Or let’s take another example: Let’s say, that you are being persecuted for your piety, for the truth, for virtue. If you love God, then you will not step away even for a minute from piety, from truth, from virtue, although this devotion to truth might bring the loss of some advantage. Because truth itself, or faithfulness to God and His truth is the greatest advantage we can have, and God can reward faithfulness to His truth a hundredfold in this life and the age to come. An example of this is Righteous Joseph, the son of the Old Testament patriarch Jacob, and many righteous people in the New Testament. Thus, loving God with all your heart means to struggle for God, for His truth with all your heart, all your soul, and all your mind. That is how the holy fathers and martyrs struggled for God and His truth, especially in the struggle against heresies and schisms. This is zeal for God. Loving God with all your heart also means to use all your strength to turn people to God, to His love, to his laudation, to His eternal Kingdom; so that all would come to know Him, to love Him and to glorify Him. This is also zeal for God.

Having explained to the best of our ability the first commandment, we shall now explain the second: Love thy neighbor as thyself. What does it mean to love our neighbor, that is, every person, as ourself? It means to honor another as you would wish to be honored, to never consider anyone an outsider but one of your own, your own brother, your own member; and a Christian, as Christ’s member; to consider his good, his salvation as your own good, your own salvation; to rejoice in his prosperity as if it were your own and to sorrow over his misfortune as if it were your own; to try to deliver him from calamity, assaults, poverty, and sin, just as hard you would try to get delivered yourself. Rejoice with them that do rejoice, and weep with them that weep (Rom. 12:15), says the apostle. We then that are strong ought to bear the infirmities of the weak, and not to please ourselves. Let every one of us please his neighbour for his good to edification (Rom 15:1–2). Confess your faults one to another, and pray one for another, that ye may be healed (Js. 5:16). To love your neighbor as yourself means to respect him as yourself, if he is anyway worthy of it, do not think of him as unworthy or low without any cause for this on his part, and have no anger against him. Do not envy him, but always wish him well, condescend to his inadequacies, his weaknesses, cover his sins with love, just as we also would like people to condescend to our inadequacies. Forbearing one another in love (Eph. 4:2), says the apostle, Not rendering evil for evil, or railing for railing (1 Pet. 3:9). Love your enemies, bless them that curse you, do good to them that hate you, and pray for them which despitefully use you, and persecute you (Mt. 5:44). If thine enemy hunger, feed him; if he thirst, give him drink (Prov. 25:22; Rom. 12:20), says Old Testament Scripture. Loving your neighbor as yourself means to pray for the living and the dead, for relations and those unrelated, acquaintances and strangers, for friends and enemies—all equally, as if for yourself and to wish them the same good, salvation of soul as for yourself. This is what the holy Church teaches in its daily prayers. To love your neighbor as yourself means also to love everyone impartially, regardless of whether they are poor or rich, of comely appearance or uncomely, old or young, upper class or simple folk, healthy or infirm; whether they’re useful to us or not, a friend or a foe—because they are God’s all the same, all are made in the image of God, all are God’s children, Christ’s members (if they be Orthodox Christians), all are our members. For we are one body, one spirit (Eph. 4:4), all of us have one Head—Christ God. Let us thus understand and so strive to fulfill the two main commandments of God’s Law, and we will inherit life eternal, by the grace of Christ God.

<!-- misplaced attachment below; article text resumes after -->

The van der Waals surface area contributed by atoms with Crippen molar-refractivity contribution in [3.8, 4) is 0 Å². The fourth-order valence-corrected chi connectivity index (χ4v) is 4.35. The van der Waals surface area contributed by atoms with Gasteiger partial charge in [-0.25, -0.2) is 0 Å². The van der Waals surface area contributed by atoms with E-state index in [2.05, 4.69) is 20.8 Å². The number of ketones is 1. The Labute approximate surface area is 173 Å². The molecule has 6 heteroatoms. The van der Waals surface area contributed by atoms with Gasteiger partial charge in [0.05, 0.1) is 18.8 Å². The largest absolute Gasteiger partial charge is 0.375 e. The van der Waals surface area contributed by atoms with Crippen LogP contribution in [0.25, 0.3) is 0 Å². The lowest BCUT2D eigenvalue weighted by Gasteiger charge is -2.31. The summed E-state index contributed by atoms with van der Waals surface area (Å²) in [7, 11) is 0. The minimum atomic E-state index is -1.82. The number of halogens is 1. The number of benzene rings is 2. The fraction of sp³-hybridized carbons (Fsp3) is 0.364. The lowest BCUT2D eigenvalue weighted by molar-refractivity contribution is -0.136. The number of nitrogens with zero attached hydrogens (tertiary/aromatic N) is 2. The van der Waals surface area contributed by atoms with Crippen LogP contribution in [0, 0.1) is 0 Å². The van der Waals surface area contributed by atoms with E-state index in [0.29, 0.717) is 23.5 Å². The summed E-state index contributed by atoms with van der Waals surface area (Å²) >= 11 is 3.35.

St. John of Kronstadt
Translation by


Peter11/28/2021 11:06 pm